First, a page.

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Baseball picked 7th in AAC preseason poll


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6 hours ago, Jonesy Bull said:

The 80's are a cloudy haze for me, but for different reasons!

If you were around for the '60s it was a Purple Haze.

 

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Please don't start comparing Tampa baseball to USF. I agree we should be stronger in baseball more consistently, but UT is a totally different situation.

7th as a major Florida school in baseball... Yeah, mohl will be gone. We should be winning this conference every other year. 

The Baseball program at USF is a head scratcher.  We were pretty good in the years that I went to USF in the late 80's, early 90's, and that was way before the facility upgrade.  We should be one of t

1 hour ago, CousinRicky said:

If you were around for the '60s it was a Purple Haze.

 

Well I was around.  But born in 66 I didnt get the full purple haze experience.  

But when I lived in Beta Hall in 86, it was like we were re-living the late 60s.

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1 hour ago, Jonesy Bull said:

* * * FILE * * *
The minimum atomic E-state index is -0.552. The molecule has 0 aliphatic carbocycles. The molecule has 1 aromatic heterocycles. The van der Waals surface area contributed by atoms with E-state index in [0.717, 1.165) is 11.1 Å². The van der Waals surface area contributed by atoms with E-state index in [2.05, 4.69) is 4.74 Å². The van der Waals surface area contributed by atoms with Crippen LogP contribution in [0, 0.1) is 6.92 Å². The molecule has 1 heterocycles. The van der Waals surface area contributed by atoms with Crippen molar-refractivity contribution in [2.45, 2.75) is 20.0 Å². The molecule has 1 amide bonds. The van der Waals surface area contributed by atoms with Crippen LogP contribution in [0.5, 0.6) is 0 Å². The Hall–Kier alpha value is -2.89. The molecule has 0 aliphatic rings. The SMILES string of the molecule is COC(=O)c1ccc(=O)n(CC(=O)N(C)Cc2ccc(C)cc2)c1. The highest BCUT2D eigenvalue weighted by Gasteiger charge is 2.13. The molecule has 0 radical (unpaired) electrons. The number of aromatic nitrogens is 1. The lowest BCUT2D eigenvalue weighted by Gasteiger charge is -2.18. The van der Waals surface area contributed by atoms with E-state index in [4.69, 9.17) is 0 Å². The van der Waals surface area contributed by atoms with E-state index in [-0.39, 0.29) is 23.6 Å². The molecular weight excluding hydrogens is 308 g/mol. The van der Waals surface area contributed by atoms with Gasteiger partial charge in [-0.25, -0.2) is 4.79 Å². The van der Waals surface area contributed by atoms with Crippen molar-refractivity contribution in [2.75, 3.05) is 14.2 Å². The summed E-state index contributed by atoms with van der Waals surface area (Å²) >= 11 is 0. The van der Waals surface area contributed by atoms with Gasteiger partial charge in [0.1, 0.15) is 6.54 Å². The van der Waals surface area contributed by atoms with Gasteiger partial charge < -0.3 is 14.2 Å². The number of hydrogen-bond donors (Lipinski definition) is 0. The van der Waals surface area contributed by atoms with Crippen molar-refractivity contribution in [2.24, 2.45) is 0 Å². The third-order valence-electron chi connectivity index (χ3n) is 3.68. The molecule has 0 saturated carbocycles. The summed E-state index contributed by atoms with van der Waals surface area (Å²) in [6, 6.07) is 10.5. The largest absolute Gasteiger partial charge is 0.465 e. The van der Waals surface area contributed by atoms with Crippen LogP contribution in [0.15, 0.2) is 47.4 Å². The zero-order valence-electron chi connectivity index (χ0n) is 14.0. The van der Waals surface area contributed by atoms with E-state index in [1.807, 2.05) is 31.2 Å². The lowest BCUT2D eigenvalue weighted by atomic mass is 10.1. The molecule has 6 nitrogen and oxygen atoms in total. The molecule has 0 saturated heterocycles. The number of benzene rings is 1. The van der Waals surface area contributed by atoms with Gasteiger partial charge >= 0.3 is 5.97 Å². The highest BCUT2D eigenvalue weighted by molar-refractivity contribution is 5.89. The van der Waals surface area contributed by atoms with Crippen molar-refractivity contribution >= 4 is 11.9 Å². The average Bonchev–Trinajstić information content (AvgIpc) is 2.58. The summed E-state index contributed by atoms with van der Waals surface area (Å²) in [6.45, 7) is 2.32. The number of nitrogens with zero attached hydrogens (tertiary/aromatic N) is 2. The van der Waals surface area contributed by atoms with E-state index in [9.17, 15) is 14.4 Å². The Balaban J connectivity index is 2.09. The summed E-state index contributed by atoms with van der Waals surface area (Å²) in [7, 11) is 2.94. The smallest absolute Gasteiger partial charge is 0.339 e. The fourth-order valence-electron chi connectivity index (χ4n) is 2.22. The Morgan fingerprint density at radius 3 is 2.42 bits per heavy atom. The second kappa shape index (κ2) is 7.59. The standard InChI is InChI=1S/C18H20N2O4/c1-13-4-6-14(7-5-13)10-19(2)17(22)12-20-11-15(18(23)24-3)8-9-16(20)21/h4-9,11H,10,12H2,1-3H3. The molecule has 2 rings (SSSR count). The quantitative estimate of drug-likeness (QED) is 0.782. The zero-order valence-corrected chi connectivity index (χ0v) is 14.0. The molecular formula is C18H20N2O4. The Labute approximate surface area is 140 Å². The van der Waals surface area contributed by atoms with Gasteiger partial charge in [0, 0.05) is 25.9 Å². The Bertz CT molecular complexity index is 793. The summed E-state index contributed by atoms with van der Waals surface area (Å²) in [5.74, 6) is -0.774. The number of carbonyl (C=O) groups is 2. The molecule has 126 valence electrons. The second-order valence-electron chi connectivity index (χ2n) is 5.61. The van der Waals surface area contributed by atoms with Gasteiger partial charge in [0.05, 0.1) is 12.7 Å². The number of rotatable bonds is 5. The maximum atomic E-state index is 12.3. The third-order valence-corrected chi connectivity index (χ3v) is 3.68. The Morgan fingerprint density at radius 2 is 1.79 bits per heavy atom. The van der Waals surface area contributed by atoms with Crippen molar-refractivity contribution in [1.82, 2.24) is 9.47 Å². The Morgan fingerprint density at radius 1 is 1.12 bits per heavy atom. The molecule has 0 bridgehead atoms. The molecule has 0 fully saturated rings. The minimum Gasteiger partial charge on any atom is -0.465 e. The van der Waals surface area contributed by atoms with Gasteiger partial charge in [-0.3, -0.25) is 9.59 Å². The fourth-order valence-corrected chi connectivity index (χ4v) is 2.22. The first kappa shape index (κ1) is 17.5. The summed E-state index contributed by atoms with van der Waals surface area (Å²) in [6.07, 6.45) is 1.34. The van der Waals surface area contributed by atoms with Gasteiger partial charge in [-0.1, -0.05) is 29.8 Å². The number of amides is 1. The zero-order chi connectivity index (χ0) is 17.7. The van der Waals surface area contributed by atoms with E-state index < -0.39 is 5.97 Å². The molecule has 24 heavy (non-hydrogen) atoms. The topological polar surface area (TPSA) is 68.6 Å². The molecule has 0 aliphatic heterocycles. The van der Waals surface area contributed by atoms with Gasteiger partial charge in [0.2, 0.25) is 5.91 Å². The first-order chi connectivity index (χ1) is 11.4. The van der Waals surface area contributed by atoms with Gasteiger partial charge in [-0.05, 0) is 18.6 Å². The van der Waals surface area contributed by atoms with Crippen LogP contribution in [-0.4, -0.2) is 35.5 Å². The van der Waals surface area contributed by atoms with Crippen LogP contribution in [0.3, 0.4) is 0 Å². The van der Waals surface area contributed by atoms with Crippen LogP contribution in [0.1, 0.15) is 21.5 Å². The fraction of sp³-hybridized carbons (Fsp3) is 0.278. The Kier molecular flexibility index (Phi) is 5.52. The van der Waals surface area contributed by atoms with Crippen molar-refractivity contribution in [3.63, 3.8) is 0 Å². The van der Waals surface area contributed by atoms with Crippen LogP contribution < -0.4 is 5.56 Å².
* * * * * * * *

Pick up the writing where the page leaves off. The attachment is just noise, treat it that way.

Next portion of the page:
Well I was around.  But born in 66 I didnt get the full purple haze experience.  

But when I lived in Beta Hall in 86, it was like we were re-living the late 60s.

We might have been neighbors. I was in Beta in 86. In 85 I was a Fontana boy. 

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9 minutes ago, NewEnglandBull said:

We might have been neighbors. I was in Beta in 86. In 85 I was a Fontana boy. 

Interesting, was there 86/87 year at Beta then moved to the Village after that. Im sure we at least knew of each other.

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8 hours ago, JTrue said:

Yep. And JU is at least our equal these days, too.

The University of Tampa would give UF, FSU and UM a serious run for their money...and is light years ahead of USF right now.
 

My point being that the talent is definitely in the area, but just not making its way to USF.

Edited by NovaBull
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22 minutes ago, NovaBull said:

The University of Tampa would give UF, FSU and UM a serious run for their money...and is light years ahead of USF right now.
 

My point being that the talent is definitely in the area, but just not making its way to USF.

Please don't start comparing Tampa baseball to USF. I agree we should be stronger in baseball more consistently, but UT is a totally different situation.

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1 hour ago, NovaBull said:

The University of Tampa would give UF, FSU and UM a serious run for their money...and is light years ahead of USF right now.
 

My point being that the talent is definitely in the area, but just not making its way to USF.

Your second point is solid, that first sentence is more of a joke.